Blackface was “the only game in town” at the time, North Carolina historian David Gilbert, who also wrote a book on the subject, told me in an email. Black entertainers “acted, sang, and performed in the few caricatures available to them: the dandified, urban Zip Coon and the slow-witted Sambo, to name the two most prominent types. Often these ‘coon’ caricatures traded in razor violence, lust, and gastronomical stereotypes like chicken and watermelon. But these were the stereotypes of their day, not just in minstrelsy but in the advertising and consumer culture.” Black performers often “subverted these images,” Gilbert added, “and black audiences could tell.” But the white minstrelsy had evolved into, as Flemons puts it, something “more sinister.”
Lots of old songs have complicated histories. Among the most famous is “Dixie’s Land,” a tune usually credited to Ohio-based showman Daniel Emmett, who founded one of the first traveling blackface troupes during the 1840s. “Dixie” later became an unofficial Confederate anthem, with words that seemed to express nostalgia for a lifestyle based on the brutal oppression of black people: “Oh I wish I were in the land of cotton/Old times there are not forgotten.” The song isn’t racist per se, Flemons told me, “but how it’s applied in the world—that’s a whole different thing.” This fraught past is why, in 2016, the University of Mississippi said its marching band would no longer play the song at sporting events—”Dixie” was too troubling even for a school that called itself Ole Miss.
But there’s another side to the story. In their 1993 book, Way Up North in Dixie, husband-and-wife researchers Howard and Judith Rose Sacks chronicled extensive cross-pollination between black and white musicians in central Ohio during Emmett’s day. “Documents including Emmett’s jig notebook indicate that Emmett collected material during his homeplace visits from local musicians, including Thomas Snowden,” the couple told me in an email. (Emmett’s notebook included a tune labeled “Genuine Negro Jig,” which became the title of the Chocolate Drops’ Grammy-winning 2010 album—the song appears on the album as “Snowden’s Jig.”)
Thomas Snowden was the patriarch of a family of black string-band musicians sought out regularly by whites for performances, songs, and instruction. And while there’s no proof that the Snowdens composed the tune, the Sackses said, “it is such a powerfully held piece of community identity that the local black American Legion erected a tombstone in the Snowden family graveyard” that reads: “They taught ‘Dixie’ to Dan Emmett.” (“Dixie” is also the subject of a documentary film and an episode of the new history podcast, Uncivil.)
In Emmett’s time, “if you were a white person and you went into a black neighborhood and learned a tune from a black person, it wasn’t cool to advocate that you learned it from a black person,” says 63-year-old Earl White, a black fiddler and early member of the Green Grass Cloggers, a traditional North Carolina dance group. “Blacks made a very large contribution to old-time and country music, but kids today, they have no idea.”
“A lot of the old-time tunes that we play today, most people only know of the Caucasian reference,” he adds. “There are tunes I’ve been playing for years and only recently found out that they were created by a black person, and learned from a black person.”
In any case, White says, there’s no song he’ll refuse to play. “If it’s a good tune, I’ll play the tune,” he says. “I could pretty much care less who wrote the tune or even what the perception of the tune was. If this was a sign of their times, then I appreciate it from the musical aspect.”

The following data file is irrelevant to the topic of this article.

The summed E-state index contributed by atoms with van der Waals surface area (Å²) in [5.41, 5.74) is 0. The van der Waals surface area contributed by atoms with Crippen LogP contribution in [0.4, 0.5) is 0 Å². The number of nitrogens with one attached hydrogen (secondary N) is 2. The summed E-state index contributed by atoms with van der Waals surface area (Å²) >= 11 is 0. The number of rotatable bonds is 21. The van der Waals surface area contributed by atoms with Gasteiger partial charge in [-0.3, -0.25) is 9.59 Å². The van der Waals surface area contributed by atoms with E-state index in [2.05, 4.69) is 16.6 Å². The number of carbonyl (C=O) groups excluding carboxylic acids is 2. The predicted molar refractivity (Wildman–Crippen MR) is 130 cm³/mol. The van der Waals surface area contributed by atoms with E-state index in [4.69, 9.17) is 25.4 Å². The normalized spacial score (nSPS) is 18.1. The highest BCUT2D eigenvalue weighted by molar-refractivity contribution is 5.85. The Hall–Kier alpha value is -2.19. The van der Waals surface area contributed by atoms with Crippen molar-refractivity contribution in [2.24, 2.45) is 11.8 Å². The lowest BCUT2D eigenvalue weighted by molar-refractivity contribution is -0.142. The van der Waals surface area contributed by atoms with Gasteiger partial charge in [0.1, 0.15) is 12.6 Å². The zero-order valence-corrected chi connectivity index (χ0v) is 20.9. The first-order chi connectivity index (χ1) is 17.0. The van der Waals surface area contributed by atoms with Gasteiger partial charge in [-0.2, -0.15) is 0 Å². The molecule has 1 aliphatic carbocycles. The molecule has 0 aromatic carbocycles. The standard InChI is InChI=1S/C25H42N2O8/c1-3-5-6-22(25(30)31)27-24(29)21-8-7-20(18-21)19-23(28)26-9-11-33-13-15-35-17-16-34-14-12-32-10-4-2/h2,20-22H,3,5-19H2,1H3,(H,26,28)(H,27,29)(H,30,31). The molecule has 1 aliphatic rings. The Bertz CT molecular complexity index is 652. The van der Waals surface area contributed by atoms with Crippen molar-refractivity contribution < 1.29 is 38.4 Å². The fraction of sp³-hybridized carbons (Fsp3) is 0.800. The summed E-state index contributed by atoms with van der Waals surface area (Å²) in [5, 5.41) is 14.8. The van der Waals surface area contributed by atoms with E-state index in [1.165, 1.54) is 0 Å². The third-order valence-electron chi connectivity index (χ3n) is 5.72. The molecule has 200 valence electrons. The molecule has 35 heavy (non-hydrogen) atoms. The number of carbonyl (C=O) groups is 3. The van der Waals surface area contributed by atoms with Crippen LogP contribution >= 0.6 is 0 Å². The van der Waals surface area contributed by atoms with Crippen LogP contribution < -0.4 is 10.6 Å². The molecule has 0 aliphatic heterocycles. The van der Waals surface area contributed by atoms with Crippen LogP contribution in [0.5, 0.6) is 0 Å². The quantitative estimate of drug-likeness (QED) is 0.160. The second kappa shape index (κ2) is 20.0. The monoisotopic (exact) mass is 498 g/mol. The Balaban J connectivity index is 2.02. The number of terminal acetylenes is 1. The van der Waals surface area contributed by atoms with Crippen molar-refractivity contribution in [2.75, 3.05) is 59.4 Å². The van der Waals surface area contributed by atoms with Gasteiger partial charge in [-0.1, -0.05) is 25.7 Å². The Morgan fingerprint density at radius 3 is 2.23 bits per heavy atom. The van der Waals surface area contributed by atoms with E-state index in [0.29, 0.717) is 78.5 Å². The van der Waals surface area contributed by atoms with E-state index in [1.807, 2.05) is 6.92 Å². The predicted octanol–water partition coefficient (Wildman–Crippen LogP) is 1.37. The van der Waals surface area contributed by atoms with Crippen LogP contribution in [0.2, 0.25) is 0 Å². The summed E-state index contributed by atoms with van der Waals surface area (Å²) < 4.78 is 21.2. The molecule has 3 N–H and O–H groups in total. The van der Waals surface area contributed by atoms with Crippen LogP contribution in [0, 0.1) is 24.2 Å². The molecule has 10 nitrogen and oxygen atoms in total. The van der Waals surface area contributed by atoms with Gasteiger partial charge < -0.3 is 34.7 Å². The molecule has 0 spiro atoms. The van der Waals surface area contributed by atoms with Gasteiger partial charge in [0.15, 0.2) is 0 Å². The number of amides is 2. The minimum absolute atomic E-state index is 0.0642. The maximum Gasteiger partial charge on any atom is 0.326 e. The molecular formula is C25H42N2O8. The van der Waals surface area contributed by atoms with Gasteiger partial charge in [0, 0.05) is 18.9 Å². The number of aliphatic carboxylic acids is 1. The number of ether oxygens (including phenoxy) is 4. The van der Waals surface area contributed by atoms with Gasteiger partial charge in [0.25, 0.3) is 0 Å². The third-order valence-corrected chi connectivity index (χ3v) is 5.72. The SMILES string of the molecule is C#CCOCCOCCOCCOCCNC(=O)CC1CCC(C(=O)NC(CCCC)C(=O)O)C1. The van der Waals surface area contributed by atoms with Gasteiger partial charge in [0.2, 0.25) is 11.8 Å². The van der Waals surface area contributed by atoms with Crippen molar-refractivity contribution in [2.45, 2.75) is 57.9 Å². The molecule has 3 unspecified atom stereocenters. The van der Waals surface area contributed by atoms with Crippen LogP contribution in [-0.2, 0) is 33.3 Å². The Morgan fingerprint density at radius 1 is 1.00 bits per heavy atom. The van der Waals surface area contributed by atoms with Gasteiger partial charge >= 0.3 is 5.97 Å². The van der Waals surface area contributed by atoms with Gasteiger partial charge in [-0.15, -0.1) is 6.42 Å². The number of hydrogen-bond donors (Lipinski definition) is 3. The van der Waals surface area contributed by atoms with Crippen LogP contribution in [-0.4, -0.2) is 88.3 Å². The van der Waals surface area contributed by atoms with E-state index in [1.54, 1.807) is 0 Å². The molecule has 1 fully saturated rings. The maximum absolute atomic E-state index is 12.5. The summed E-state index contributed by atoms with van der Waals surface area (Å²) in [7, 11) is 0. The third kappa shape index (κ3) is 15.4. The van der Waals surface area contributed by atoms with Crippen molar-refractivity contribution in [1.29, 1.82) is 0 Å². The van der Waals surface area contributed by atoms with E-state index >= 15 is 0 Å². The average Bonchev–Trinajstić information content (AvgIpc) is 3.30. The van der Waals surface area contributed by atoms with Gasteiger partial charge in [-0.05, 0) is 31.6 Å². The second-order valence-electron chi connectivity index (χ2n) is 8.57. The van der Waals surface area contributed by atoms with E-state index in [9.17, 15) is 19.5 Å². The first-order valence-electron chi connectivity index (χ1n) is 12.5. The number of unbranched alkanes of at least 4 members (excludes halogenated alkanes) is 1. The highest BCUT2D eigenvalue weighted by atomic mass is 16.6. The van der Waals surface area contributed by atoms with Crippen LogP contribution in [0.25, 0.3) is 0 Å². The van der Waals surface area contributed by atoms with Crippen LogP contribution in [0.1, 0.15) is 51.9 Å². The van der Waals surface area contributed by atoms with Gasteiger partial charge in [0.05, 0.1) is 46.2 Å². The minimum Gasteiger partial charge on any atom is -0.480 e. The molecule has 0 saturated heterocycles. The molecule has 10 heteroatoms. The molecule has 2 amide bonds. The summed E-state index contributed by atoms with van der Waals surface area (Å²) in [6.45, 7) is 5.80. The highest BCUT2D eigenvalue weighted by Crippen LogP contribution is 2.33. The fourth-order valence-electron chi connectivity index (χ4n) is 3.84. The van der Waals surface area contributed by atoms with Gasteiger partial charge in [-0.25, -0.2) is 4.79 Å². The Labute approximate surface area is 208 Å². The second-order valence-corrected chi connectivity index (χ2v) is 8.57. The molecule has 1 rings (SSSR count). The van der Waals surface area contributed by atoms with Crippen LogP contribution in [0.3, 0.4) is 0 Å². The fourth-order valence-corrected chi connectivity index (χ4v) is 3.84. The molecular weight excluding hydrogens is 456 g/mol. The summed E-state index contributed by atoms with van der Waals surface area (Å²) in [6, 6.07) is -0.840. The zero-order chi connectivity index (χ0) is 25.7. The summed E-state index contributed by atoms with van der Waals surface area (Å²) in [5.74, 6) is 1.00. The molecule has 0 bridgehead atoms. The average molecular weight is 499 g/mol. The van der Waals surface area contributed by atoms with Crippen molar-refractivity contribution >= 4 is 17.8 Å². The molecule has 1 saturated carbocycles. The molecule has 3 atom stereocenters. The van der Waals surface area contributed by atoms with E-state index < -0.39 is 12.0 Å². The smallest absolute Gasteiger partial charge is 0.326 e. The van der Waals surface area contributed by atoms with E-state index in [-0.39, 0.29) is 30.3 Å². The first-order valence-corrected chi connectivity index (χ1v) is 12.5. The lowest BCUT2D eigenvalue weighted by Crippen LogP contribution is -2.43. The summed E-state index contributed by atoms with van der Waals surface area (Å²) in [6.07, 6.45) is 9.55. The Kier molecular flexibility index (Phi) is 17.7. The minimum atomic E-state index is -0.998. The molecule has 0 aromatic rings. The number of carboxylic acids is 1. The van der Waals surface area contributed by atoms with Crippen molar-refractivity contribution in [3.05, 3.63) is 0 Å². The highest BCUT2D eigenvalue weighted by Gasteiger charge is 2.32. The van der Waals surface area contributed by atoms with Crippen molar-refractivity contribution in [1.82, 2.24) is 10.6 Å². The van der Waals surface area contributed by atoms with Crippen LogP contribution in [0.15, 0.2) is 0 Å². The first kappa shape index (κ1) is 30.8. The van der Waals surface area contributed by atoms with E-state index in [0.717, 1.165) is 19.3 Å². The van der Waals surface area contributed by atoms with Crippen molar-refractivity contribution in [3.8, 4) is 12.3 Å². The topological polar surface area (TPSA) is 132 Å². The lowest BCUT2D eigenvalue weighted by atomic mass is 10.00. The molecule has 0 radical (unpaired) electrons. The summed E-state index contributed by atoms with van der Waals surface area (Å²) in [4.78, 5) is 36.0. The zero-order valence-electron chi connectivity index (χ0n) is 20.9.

He recalls one dicey example he sang for a college musicology class taught by the jazz saxophonist Archie Shepp. “A lot of the younger black guys were highly offended by me using the N-word and various other aspects of the song,” White says. “All I was trying to do was share the information in its original form.”
“People are trying to find modern sensibilities in stuff that was not built on modern sensibilities,” Flemons told me. In 2015, he performed an instrumental version of Stephen Foster’s “Ring, Ring de Banjo” at a Foster-themed event with the Cincinnati orchestra. Foster’s racist lyrics are “absolutely unacceptable” nowadays, and “I would never think to perform that song outside the context of that specific show,” Flemons says. But these once-popular songs “are a document of what happened,” and failing to acknowledge that history would “completely devalue the strength of how far we’ve come.”
In short, to bury the hurtful pop culture of our past is to hide from the reality that the horrors of slavery and its aftermath are, to quote the sideview mirror, closer than they appear. Prejudice “is still in our blood, it’s still in our actions, it’s still in our Constitution—little fragments that are left over and covered up by new laws,” Ben Hunter says. “In the right context, it’s important to perform “Run, Nigger, Run'”—another slave song adopted by white performers—”because black and white people were singing that song, probably for different reasons.”
“I’m not the first to say this, but it’s important for white people to be uncomfortable,” Hunter continues. “One of the beautiful things about American folk music is that it very vividly and honestly faces those truths.”
I suppose my best option, then, is to embrace the discomfort and continue playing tunes like “Big Bend Gal,” “Jump Jim Crow” (the instrumental), and “Mace Bell’s Civil War March,” and share what I’ve learned with others. I’ll leave “Run, N—-, Run” to the black performers. “Dixie” I’ve disliked ever since I was forced to sing it in the fifth grade. As for the anthem, if the Kaepernick-bashers would just read up a little, they might get why so many black Americans—and many other Americans, too—feel conflicted about this official expression of our national pride. Sometimes history isn’t so complicated.
Click here to check out “20 Favorite Tunes From Old-Time Black Musicians,” as curated by Dom Flemons, Earl White, and Joe Seamons.